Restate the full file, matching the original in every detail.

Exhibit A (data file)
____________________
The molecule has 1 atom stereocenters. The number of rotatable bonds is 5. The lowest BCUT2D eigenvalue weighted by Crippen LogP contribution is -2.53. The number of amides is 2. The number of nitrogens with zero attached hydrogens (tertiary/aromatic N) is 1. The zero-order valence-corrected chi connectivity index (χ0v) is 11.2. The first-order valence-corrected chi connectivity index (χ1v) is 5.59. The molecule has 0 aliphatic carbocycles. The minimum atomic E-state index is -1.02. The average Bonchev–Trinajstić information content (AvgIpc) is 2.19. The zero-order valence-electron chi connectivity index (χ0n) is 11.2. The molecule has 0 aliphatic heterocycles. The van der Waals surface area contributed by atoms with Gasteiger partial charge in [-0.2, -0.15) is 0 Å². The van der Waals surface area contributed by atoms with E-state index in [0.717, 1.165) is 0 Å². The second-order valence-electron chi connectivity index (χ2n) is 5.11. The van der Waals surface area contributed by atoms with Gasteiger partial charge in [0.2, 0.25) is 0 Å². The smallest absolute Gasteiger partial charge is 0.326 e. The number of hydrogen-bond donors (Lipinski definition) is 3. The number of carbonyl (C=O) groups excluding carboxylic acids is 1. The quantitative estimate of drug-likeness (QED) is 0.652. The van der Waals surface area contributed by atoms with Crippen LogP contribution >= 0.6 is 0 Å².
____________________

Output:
The molecule has 1 atom stereocenters. The number of rotatable bonds is 5. The lowest BCUT2D eigenvalue weighted by Crippen LogP contribution is -2.53. The number of amides is 2. The number of nitrogens with zero attached hydrogens (tertiary/aromatic N) is 1. The zero-order valence-corrected chi connectivity index (χ0v) is 11.2. The first-order valence-corrected chi connectivity index (χ1v) is 5.59. The molecule has 0 aliphatic carbocycles. The minimum atomic E-state index is -1.02. The average Bonchev–Trinajstić information content (AvgIpc) is 2.19. The zero-order valence-electron chi connectivity index (χ0n) is 11.2. The molecule has 0 aliphatic heterocycles. The van der Waals surface area contributed by atoms with Gasteiger partial charge in [-0.2, -0.15) is 0 Å². The van der Waals surface area contributed by atoms with E-state index in [0.717, 1.165) is 0 Å². The second-order valence-electron chi connectivity index (χ2n) is 5.11. The van der Waals surface area contributed by atoms with Gasteiger partial charge in [0.2, 0.25) is 0 Å². The smallest absolute Gasteiger partial charge is 0.326 e. The number of hydrogen-bond donors (Lipinski definition) is 3. The number of carbonyl (C=O) groups excluding carboxylic acids is 1. The quantitative estimate of drug-likeness (QED) is 0.652. The van der Waals surface area contributed by atoms with Crippen LogP contribution >= 0.6 is 0 Å².